Today’s post is by Ryan Parmenter, Policy Analyst in the OECD Environment Directorate’s Green Growth and Global Relations Division
Ever plodded through flood waters to get to a conference? In late January, the Green Growth Knowledge Platform (GGKP) held their 3rd annual conference in Venice, Italy at the impressive Ca’ Foscari University. More than 200 experts from universities, governments and agencies converged to discuss the role that fiscal policies can play in greening growth. With the streets filling rapidly with water, nature (influenced by a changing climate) provided extra motivation to act immediately on this issue as participants flocked to indoor heaters and radiators to dry out their drenched shoes and socks.
Using an innovative format, we discussed the findings of over 50 peer-reviewed papers. This ensured that the conference subject was covered from a variety of angles. I personally attended sessions that ranged from considering how to use carbon taxation revenues to address pension deficits, to evaluating an Italian car scrapping programme.
I was struck by one theme that cut across nearly all of the discussions: the ongoing problem of mainstreaming green growth. Mainstreaming needs to involve people from the organisations and ministries that make decisions on a wide range of policies and programmes. To be truly effective at addressing the complexity and scale required for greening growth, engagement is required with more than just those who work strictly on environmental matters.
Almost all of the discussions I attended noted some element of concern about whether the right people were in the room. There were repeated calls from panellists, moderators and participants regarding the need to address the social implications of greening growth as well as increased engagement with central banks and finance ministries. On a broader level, it was noted that success requires a collective effort and international co-operation in order to address the green growth concerns that so easily expand across borders.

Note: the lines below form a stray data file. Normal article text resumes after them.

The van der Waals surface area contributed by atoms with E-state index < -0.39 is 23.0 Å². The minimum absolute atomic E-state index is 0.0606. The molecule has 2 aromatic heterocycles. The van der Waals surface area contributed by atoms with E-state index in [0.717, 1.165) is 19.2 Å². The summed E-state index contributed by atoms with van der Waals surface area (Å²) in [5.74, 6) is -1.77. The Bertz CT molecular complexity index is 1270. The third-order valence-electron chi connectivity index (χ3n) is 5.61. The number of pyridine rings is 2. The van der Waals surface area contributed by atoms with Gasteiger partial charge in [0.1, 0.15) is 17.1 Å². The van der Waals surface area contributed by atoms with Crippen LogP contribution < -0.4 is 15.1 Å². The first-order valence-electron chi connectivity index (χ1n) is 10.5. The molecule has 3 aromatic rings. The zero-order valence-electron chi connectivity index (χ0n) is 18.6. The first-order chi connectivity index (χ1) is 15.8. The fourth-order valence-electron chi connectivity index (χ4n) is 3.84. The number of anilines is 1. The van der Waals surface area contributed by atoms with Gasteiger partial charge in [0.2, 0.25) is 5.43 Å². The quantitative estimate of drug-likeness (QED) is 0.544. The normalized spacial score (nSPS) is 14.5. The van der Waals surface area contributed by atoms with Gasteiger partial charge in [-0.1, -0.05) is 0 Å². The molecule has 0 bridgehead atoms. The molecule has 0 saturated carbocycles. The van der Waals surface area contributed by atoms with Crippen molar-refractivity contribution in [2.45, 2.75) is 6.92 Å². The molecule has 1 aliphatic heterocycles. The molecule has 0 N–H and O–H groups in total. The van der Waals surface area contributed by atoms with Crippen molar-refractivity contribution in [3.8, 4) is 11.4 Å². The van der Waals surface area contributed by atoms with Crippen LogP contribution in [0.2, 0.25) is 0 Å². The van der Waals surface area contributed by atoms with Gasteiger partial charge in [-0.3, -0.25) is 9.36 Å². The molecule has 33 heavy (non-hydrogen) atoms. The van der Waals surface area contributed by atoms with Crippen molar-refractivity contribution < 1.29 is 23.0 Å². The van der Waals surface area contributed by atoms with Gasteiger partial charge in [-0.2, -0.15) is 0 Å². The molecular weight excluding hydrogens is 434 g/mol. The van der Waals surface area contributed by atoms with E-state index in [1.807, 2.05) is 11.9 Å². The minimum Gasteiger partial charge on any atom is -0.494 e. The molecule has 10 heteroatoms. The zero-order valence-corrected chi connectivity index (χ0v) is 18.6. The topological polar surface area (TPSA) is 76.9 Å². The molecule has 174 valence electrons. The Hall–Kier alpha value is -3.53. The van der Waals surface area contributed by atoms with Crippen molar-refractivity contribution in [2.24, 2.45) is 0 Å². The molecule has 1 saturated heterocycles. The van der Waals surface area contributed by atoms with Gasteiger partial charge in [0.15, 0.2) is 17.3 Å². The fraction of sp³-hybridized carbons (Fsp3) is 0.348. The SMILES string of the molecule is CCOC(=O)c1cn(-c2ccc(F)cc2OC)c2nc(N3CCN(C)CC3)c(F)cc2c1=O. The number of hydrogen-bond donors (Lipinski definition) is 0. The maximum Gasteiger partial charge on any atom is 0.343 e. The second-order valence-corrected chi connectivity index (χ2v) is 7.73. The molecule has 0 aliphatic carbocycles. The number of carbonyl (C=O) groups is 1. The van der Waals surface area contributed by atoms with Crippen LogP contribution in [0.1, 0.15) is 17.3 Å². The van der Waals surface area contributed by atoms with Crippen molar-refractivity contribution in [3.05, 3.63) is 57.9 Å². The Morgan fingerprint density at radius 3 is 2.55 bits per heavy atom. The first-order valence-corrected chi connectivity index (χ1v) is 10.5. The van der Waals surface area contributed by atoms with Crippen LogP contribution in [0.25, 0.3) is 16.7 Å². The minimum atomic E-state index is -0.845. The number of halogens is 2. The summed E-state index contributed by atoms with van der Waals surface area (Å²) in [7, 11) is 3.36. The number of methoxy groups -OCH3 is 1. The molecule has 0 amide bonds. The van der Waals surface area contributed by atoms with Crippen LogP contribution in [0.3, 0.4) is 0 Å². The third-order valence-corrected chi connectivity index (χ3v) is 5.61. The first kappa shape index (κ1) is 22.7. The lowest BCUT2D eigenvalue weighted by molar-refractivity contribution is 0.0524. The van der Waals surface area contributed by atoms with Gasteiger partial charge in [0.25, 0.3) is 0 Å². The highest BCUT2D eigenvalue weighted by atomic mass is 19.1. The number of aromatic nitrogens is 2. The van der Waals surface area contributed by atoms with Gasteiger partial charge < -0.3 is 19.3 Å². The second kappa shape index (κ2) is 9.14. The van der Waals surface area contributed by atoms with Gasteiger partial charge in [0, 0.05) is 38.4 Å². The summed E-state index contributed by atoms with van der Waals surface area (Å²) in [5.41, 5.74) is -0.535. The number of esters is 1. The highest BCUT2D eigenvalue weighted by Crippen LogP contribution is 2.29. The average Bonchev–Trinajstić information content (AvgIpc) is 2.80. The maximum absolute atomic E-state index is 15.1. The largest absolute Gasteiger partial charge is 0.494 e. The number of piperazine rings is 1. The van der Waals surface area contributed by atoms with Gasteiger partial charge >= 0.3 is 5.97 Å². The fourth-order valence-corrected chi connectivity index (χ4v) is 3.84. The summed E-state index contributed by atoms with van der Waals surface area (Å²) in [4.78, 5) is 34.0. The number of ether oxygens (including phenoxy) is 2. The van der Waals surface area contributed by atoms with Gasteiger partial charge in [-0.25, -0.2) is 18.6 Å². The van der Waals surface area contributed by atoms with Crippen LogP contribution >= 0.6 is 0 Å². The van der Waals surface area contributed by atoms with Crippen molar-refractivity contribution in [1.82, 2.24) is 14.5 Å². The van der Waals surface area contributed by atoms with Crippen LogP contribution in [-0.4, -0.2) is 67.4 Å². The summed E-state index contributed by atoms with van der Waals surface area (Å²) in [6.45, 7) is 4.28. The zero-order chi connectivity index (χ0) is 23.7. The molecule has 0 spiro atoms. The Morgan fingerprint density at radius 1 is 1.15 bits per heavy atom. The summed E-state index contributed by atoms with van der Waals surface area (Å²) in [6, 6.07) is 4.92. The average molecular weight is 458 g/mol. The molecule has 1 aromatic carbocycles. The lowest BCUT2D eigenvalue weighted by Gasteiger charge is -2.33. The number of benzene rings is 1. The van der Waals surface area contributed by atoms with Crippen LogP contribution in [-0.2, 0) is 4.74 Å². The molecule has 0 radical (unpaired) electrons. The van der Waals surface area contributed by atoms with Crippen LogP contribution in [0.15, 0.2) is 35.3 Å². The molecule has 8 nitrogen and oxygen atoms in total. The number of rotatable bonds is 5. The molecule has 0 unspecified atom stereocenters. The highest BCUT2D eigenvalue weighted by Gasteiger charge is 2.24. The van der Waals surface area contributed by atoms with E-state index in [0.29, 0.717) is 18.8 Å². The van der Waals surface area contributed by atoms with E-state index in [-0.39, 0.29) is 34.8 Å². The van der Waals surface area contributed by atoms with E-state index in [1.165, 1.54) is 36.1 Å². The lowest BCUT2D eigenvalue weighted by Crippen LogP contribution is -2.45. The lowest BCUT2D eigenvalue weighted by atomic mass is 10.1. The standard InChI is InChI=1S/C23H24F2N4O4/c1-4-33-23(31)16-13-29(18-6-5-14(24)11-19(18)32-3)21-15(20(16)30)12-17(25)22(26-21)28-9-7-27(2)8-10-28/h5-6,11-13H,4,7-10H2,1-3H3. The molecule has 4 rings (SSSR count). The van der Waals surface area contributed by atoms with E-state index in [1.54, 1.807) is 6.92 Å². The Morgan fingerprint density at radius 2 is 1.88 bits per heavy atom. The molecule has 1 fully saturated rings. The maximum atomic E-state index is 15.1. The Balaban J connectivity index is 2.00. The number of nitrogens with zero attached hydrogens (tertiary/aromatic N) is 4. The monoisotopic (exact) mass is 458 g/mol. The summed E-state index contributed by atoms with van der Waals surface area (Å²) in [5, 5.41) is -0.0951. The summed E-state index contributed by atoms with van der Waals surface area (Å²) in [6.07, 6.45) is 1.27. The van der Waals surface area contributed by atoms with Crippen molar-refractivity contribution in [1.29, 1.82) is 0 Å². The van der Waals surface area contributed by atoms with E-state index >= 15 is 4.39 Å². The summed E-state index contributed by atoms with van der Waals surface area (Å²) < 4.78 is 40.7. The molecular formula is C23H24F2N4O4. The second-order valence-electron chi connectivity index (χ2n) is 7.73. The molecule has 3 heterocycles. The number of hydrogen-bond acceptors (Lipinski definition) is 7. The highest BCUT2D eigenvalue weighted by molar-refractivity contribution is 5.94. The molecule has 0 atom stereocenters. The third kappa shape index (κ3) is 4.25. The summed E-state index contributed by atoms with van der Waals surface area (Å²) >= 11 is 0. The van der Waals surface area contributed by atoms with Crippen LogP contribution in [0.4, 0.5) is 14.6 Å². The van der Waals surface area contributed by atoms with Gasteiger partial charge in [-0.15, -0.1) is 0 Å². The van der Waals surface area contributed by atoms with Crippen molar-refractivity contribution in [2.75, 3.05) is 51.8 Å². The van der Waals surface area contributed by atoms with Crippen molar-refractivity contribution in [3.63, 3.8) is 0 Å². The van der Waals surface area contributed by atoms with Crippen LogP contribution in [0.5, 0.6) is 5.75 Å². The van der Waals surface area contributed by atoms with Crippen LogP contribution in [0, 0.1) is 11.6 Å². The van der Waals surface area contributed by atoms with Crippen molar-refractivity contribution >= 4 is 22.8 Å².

Related to mainstreaming, there were two stand out moments:
In a parallel session on Climate Change and the Green Economy Transition, Erika Jorgensen from the World Bank pointed out that Environment Ministries do not by themselves have the authority or funding required to effectively address green growth. She extended the point to say that any national priority cannot be handled by a single government ministry. This was a direct and succinct assessment of the mainstreaming problem and the reality facing green growth issues.
In another moment, during a high-level panel discussion on Complementary Structural Policies for Effective Fiscal Reform, Simon Upton (OECD Director of Environment) requested a show of hands to determine if anyone in the room represented social ministries (e.g., health or labour). Although no official count was provided, it was evident that only one or two of the 200 people in attendance raised their hands. This was a very effective illustration of the often narrow attention that green growth issues can receive.
Based on the prevalence of this challenge at the conference, it would seem that the very well-worn problem of “silos” is still relevant for green growth and requires attention. To its credit, the OECD continues to do its part related to mainstreaming. In total, 13 OECD experts participated in the event representing the Economics Department (ECO), the Centre for Tax Policy and Administration (CTP), the Trade and Agricultural Directorate (TAD) and the Environment Directorate (ENV). In addition, the OECD presented its forthcoming study with the International Energy Agency, International Transport Forum and Nuclear Energy Agency on “Aligning Policies for the Transition to a Low-Carbon Economy”. This project looks to identify the frictions and unintended consequences of policies in areas such as investment, finance, energy, taxation and innovation that may be working against climate policy. In other words, such a project is trying to involve ministers and parts of governments not typically involved in climate policy discussions. This is just one of the ways in which the OECD is trying to develop a broader, systems approach to inform green growth policy assessment and development.
So, apart from mainstreaming (and a fair amount of “urban-streaming” in the streets and overflowing canals outside), nature’s wicked sense of timing meant this green growth conference had a real a sense of urgency. With the city of Venice flooding during the second day our soggy socks were very effective in reminding us about the real world changes that are occurring and the need for continued action from all ministries, academia and other key players to work on going green.